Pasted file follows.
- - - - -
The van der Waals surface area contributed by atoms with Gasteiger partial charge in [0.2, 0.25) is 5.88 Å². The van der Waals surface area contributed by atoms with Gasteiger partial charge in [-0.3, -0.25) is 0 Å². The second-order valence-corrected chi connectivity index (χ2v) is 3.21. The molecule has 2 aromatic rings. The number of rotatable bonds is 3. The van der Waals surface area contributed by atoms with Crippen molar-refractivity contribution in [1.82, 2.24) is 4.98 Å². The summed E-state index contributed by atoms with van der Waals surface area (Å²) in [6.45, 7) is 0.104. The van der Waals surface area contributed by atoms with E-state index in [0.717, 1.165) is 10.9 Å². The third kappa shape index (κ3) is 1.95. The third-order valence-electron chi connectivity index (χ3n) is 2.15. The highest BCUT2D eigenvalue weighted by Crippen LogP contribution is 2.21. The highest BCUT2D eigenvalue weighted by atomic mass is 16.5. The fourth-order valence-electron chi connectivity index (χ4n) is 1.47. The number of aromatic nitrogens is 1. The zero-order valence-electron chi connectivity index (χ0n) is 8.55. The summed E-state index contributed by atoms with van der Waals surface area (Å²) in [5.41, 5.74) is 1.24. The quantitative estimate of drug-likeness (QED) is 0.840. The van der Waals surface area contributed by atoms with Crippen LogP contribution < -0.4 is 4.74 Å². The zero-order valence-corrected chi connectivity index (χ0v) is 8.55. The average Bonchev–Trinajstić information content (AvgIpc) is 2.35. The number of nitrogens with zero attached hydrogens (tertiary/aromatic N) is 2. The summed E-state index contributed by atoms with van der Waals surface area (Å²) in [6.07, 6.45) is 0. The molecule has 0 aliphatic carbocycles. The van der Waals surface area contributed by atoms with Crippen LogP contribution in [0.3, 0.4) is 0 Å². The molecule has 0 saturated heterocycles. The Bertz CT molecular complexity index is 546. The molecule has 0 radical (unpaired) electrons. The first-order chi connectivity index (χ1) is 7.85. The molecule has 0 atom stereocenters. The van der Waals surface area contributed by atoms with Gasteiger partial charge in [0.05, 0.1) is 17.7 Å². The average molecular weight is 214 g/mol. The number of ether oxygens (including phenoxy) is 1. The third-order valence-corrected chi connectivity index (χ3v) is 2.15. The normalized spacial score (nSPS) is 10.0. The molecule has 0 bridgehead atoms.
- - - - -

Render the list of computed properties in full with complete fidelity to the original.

The van der Waals surface area contributed by atoms with Gasteiger partial charge in [0.2, 0.25) is 5.88 Å². The van der Waals surface area contributed by atoms with Gasteiger partial charge in [-0.3, -0.25) is 0 Å². The second-order valence-corrected chi connectivity index (χ2v) is 3.21. The molecule has 2 aromatic rings. The number of rotatable bonds is 3. The van der Waals surface area contributed by atoms with Crippen molar-refractivity contribution in [1.82, 2.24) is 4.98 Å². The summed E-state index contributed by atoms with van der Waals surface area (Å²) in [6.45, 7) is 0.104. The van der Waals surface area contributed by atoms with E-state index in [0.717, 1.165) is 10.9 Å². The third kappa shape index (κ3) is 1.95. The third-order valence-electron chi connectivity index (χ3n) is 2.15. The highest BCUT2D eigenvalue weighted by Crippen LogP contribution is 2.21. The highest BCUT2D eigenvalue weighted by atomic mass is 16.5. The fourth-order valence-electron chi connectivity index (χ4n) is 1.47. The number of aromatic nitrogens is 1. The zero-order valence-electron chi connectivity index (χ0n) is 8.55. The summed E-state index contributed by atoms with van der Waals surface area (Å²) in [5.41, 5.74) is 1.24. The quantitative estimate of drug-likeness (QED) is 0.840. The van der Waals surface area contributed by atoms with Crippen LogP contribution < -0.4 is 4.74 Å². The zero-order valence-corrected chi connectivity index (χ0v) is 8.55. The average Bonchev–Trinajstić information content (AvgIpc) is 2.35. The number of nitrogens with zero attached hydrogens (tertiary/aromatic N) is 2. The summed E-state index contributed by atoms with van der Waals surface area (Å²) in [6.07, 6.45) is 0. The molecule has 0 aliphatic carbocycles. The van der Waals surface area contributed by atoms with Crippen LogP contribution in [0.3, 0.4) is 0 Å². The molecule has 0 saturated heterocycles. The Bertz CT molecular complexity index is 546. The molecule has 0 radical (unpaired) electrons. The first-order chi connectivity index (χ1) is 7.85. The molecule has 0 atom stereocenters. The van der Waals surface area contributed by atoms with Gasteiger partial charge in [0.05, 0.1) is 17.7 Å². The average molecular weight is 214 g/mol. The number of ether oxygens (including phenoxy) is 1. The third-order valence-corrected chi connectivity index (χ3v) is 2.15. The normalized spacial score (nSPS) is 10.0. The molecule has 0 bridgehead atoms.